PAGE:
By the use of a jurisdiction clause or forum clause, the parties to a contract elect which courts will have the right to adjudicate disputes under the contract. For example, the courts of Delaware or the courts of New Zealand.
A clause may purport to grant jurisdictional rights to the courts of more than one jurisdiction.
Jurisdiction is commonly granted on an exclusive basis (meaning that no other courts except those specified should be able to adjudicate disputes) or a non-exclusive basis (meaning that other courts may have the right to adjudicate disputes, in addition to the named courts). An example of a straightforward exclusive jurisdiction clause is set out below.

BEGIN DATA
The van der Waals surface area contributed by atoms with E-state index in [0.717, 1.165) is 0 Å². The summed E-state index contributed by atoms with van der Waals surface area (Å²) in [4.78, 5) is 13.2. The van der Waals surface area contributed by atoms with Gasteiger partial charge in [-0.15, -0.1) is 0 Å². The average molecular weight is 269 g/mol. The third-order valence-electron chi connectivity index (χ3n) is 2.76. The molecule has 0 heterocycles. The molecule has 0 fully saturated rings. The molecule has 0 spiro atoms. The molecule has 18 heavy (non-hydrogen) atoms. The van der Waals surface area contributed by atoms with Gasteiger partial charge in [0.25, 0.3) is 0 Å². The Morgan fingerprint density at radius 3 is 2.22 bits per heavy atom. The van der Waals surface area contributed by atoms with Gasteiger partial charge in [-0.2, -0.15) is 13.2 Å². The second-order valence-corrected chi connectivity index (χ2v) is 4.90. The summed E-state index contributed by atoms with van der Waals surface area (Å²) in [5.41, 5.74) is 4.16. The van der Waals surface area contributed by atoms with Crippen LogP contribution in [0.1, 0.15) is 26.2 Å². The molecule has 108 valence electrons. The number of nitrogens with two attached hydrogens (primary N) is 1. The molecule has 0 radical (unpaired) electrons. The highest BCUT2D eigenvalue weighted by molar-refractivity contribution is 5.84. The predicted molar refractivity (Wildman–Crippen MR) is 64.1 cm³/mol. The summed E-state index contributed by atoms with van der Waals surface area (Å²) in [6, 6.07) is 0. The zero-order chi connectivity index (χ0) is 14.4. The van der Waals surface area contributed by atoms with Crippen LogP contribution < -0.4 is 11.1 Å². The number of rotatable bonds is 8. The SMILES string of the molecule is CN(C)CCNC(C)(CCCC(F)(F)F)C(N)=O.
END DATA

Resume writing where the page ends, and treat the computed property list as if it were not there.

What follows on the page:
The courts of .......... will have exclusive jurisdiction to adjudicate any dispute arising under or in connection with this Agreement.An example non-exclusive clause is:
The courts of .......... will have non-exclusive jurisdiction to adjudicate any dispute arising under or in connection with this Agreement.
As with governing law clauses, there may be a complex interaction between jurisdiction clauses and private international law (conflict of laws) and - this should go without saying - the parties to a contract will not always get what they wish for.